The high definition picture makes every tough guy extra scowly. Sean Penn has a prosthetic nose and some fake eyebrows but the scowl is all acting. He out-scowls the entire cast put together, but everyone displays a pretty grizzled chin except for Gosling, whose charm provides a nice contrast. The scruff on those scowls is palpable in HD. There’s a beautiful sunrise in crisp Blu-ray detail too. The CG enhancements creating 1949 Los Angeles might betray themselves as too polished in HD, but you can definitely see all the detail in the work.

Bonus features: There are 16 short, 2-to-4-minute featurettes covering all aspects of the film. They’re fluff, but lots of fluff adds up to some insight. The most interesting parts are when they interview surviving members of the real Gangster Squad, or their children. They never go really in depth but it’s a firsthand account mixed in. One tidbit they mention in a Mickey Cohen spot is that Cohen had a publicist. I would have liked to see that in the film. The film conveys that he was a self-promoter about his criminal reputation, but that’s some balls to actually hire someone to promote it for you.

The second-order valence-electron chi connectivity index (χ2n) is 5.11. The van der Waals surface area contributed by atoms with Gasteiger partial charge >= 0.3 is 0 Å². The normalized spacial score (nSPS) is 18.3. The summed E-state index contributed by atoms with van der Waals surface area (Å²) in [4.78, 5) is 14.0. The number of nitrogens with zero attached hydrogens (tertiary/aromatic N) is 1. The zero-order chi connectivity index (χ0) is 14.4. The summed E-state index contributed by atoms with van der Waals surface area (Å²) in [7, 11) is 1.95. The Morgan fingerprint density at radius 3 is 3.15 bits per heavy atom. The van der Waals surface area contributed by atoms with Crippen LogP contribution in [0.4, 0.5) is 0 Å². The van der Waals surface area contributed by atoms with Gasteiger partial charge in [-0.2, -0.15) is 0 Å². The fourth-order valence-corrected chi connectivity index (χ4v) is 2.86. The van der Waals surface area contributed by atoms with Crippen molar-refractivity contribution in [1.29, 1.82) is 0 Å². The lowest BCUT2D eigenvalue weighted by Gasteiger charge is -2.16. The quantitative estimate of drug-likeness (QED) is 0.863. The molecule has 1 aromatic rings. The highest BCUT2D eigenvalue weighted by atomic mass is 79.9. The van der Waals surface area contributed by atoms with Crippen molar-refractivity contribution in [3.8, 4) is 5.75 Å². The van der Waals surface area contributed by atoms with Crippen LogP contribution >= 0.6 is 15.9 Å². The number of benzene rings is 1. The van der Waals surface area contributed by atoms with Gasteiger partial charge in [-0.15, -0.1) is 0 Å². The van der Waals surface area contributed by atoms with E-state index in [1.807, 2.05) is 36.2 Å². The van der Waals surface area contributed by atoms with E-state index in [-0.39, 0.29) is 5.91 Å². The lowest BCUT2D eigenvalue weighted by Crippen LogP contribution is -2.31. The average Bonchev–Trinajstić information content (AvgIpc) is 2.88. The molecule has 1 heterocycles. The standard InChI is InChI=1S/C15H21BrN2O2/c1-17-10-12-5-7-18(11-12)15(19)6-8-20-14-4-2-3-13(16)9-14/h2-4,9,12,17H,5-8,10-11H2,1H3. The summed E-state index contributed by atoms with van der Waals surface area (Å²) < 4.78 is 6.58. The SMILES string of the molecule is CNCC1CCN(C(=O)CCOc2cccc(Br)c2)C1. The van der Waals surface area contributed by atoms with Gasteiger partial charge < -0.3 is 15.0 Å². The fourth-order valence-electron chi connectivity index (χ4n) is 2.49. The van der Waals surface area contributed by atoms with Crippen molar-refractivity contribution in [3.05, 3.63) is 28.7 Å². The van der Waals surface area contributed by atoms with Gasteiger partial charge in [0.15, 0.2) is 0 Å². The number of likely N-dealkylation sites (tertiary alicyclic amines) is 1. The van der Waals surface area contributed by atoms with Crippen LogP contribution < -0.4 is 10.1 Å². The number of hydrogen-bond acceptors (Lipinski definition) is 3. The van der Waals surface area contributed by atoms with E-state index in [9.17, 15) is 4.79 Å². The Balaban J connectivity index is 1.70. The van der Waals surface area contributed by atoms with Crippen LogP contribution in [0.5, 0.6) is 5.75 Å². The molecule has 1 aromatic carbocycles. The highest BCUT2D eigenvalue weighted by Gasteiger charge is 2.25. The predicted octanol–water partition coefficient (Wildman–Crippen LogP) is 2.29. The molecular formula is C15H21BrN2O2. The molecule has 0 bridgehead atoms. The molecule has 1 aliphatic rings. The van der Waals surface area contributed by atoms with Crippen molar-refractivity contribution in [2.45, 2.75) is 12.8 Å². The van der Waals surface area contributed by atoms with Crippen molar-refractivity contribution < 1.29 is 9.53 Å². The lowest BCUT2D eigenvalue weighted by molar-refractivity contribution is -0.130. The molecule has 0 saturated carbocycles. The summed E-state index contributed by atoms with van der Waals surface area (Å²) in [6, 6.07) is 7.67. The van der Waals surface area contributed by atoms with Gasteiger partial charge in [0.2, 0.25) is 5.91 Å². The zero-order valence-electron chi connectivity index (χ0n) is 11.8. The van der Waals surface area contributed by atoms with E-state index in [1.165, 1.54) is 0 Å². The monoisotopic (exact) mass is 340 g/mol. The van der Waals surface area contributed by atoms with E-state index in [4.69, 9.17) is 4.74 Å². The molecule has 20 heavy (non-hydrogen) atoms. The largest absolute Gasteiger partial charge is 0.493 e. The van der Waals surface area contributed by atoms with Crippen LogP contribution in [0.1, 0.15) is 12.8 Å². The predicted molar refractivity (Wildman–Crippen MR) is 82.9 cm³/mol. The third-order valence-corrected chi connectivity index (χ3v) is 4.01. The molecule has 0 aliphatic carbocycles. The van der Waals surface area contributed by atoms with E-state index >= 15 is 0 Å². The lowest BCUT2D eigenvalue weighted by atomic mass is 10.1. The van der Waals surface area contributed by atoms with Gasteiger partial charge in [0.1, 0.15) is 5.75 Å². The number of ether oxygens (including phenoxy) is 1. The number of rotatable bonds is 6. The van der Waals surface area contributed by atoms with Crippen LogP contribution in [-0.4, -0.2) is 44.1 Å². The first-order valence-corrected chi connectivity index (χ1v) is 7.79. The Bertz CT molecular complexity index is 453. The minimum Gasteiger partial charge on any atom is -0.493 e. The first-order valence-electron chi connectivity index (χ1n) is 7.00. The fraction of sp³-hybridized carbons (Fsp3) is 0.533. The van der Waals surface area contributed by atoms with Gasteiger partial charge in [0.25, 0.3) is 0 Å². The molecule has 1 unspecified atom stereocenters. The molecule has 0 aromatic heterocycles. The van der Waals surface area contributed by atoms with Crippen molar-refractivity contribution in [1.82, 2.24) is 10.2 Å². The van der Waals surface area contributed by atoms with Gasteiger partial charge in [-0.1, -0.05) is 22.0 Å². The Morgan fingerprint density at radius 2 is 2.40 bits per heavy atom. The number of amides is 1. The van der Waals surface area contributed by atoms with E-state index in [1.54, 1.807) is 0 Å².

“Rogue’s Gallery: Mickey Cohen” is the most informative feature. It’s a cheesy 45-minute DVD documentary in standard definition with stock footage and re-enactments, but it will actually tell you about Mickey Cohen, all the stuff that’s not in the movie. “Tough Guys With Style” is another fluff piece with the actors talking about the story of the movie, probably created for airing on movie channels.

The deleted scenes do not include the movie theater scene. That’s probably the only scene anyone’s curious about, and it’s another no-win. How could they include it? Either it’s still insensitive, or it’s a really good scene and we’re all mad it couldn’t be in the film. Of what is included, Anthony Mackie gets an action scene, and there’s a fairly significant moment between Grace and Wooters.

Ruben Fleischer gives a practical commentary, walking us through how each scene was made. The most analytical he gets is to admit that he wanted to fill the movie with as much action as he could to make it entertaining. It’s not a documentary, he says. I appreciate that. Otherwise, he speaks consistently and always has information to share. A video feature, “The Gangland Files,” just presents the 16 short featurettes made during the course of the movie presented chronologically. It’s up to you if you prefer to watch them that way. There is also a “pop-up factoids” track, and some then-and-now images of some of the locations, so that’s cool.

Considering the stigma attached to the film’s delay and alteration, I was expecting this to be a much harder review to write. It’s really pretty easy. Gangster Squad is awesome, so let me count the ways. There’s no shame in enjoying a delayed, re-shot movie. They made it work and it’s still a visceral thrill.

Fred Topel is a staff writer at CraveOnline and the man behind Shelf Space Weekly. Follow him on Twitter at @FredTopel.